Just lately I’ve seen so many articles talking about introverts. How to manage an introvert. How to praise an introvert. What kind of office space works for introverts (answer: quiet ones).

And that’s OK; I guess introverts have been traditionally overlooked—presumably due to the sheer wall of sound coming from the office extroverts—but it’s a mistake, I feel, to assume that people get it right all the time with extroverts. Just because extroverts may, on first meeting, seem more open and easy-going, it doesn’t mean that they’re simpler to manage.

In fact, I think managers often make mistakes with us, too. On that note, here are my top five rules for managing extroverts. And while these are personal to me and straight from the heart, I think there are themes in here for everyone to take hold of.


1. Just Because I Make Jokes, Don’t Treat Me as One

When you first meet extroverts, it’s likely that they’ll be chatty and open, peppering their conversations with jokes, quips, and hilarious (if I do say so myself) asides. We like to feel comfortable with people, and we think that making little jokes puts you at ease, too. But it doesn’t mean that I’m a lightweight in the workplace, that I don’t take my work seriously, or that I don’t have the gravitas that other (less bubbly) people have. So take me seriously—but also leave time for me to bring the fun.


2. Don’t Assume I Have No Aptitude for Details

We extroverts are not all hare-brained ideas people. I’m personally deeply happy when faced with a piece of work that requires planning, structure, and maybe even the odd spreadsheet. And that’s nothing to do with introversion or extroversion, that’s due to my sensing preference, which likes to make sense of things by creating order out of chaos. Please don’t dismiss extroverts by saying “Oh, you’ve got no eye for detail; we’d better give this to someone else.” We sort of hate that.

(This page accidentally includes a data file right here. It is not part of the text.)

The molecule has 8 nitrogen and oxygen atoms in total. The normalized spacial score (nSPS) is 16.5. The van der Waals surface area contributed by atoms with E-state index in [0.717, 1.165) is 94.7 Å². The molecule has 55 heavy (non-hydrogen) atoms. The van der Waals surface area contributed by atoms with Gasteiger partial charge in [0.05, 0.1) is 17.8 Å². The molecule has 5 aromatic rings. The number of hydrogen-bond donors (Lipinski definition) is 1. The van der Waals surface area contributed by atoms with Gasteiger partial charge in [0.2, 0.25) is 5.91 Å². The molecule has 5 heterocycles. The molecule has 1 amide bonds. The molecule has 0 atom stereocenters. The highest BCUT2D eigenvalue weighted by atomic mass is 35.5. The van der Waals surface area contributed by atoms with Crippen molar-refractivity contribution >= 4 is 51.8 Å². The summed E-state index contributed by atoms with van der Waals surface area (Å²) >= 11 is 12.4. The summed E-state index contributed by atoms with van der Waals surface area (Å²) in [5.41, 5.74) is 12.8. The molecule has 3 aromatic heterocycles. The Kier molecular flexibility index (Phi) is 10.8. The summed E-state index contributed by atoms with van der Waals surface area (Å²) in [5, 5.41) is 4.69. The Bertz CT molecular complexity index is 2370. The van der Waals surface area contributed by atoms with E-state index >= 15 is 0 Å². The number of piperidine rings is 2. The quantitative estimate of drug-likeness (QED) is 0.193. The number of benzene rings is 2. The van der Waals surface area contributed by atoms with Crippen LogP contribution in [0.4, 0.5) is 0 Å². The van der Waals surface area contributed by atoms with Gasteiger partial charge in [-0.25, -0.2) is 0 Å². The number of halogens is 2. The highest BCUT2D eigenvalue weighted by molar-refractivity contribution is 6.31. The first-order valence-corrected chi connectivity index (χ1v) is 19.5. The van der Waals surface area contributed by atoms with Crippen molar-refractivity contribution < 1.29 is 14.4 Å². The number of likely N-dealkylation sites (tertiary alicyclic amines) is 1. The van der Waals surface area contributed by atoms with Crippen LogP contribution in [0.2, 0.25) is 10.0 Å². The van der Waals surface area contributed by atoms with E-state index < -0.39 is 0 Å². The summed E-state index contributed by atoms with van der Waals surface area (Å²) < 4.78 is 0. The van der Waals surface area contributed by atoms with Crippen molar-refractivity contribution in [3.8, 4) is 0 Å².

3. Let Me Talk

I know what you’re thinking: How could I stop you talking? But I’ve never felt my extroversion more than when I worked in a very introverted team; whenever I started a conversation, I could sense their panic at being drawn into a conversation they didn’t want to be a part of. But talking, for me and for lots of other extroverts, has purpose—it’s not just creating noise to fill the silence.

On a personal level, I talk to get to know people, to connect, to feel part of a group, and because I enjoy being part of a team. But on a work level, sometimes I need to speak to think. I can stew on something for an hour—or I can talk it out with a colleague for five minutes and come to a decision much more quickly. That’s much more effective for both of us.


4. Let Me Mix it Up

Monotony is, for extroverts, the killer of creativity and productivity. I like to mix up my day; I move between listening to music to using meeting rooms when I need to concentrate to working at my desk to having walking meetings or catch-ups in a nearby coffee shop. I also mix up my week; and the days where I work from home, in glorious, blissful silence, are some of my most productive.

So if I say I want to work from home, or in a meeting room or café, don’t presume it’s because I want to nip off home early or can’t be bothered working; it’s because sometimes the change of scenery is all I need to get my creative juices flowing.


5. Let Me Be Introverted

I know, seems counterintuitive. But just as an introvert doesn’t want or need to sit alone in a darkened room all day, I don’t always want to be “on.” Sometimes I like to focus, block out the noise from the world around me, and get down to business. I don’t always want to share—I may be open, but I can also be deeply private. So please respect my reticence, just as you would with introverts.

On that note, perhaps this is the biggest piece of advice of all: Take your cues from those around you, and don’t pigeonhole people as extroverts, introverts, or anything else. Let people show you who they really are, and take it from there.


Photo of people meeting courtesy of Shutterstock.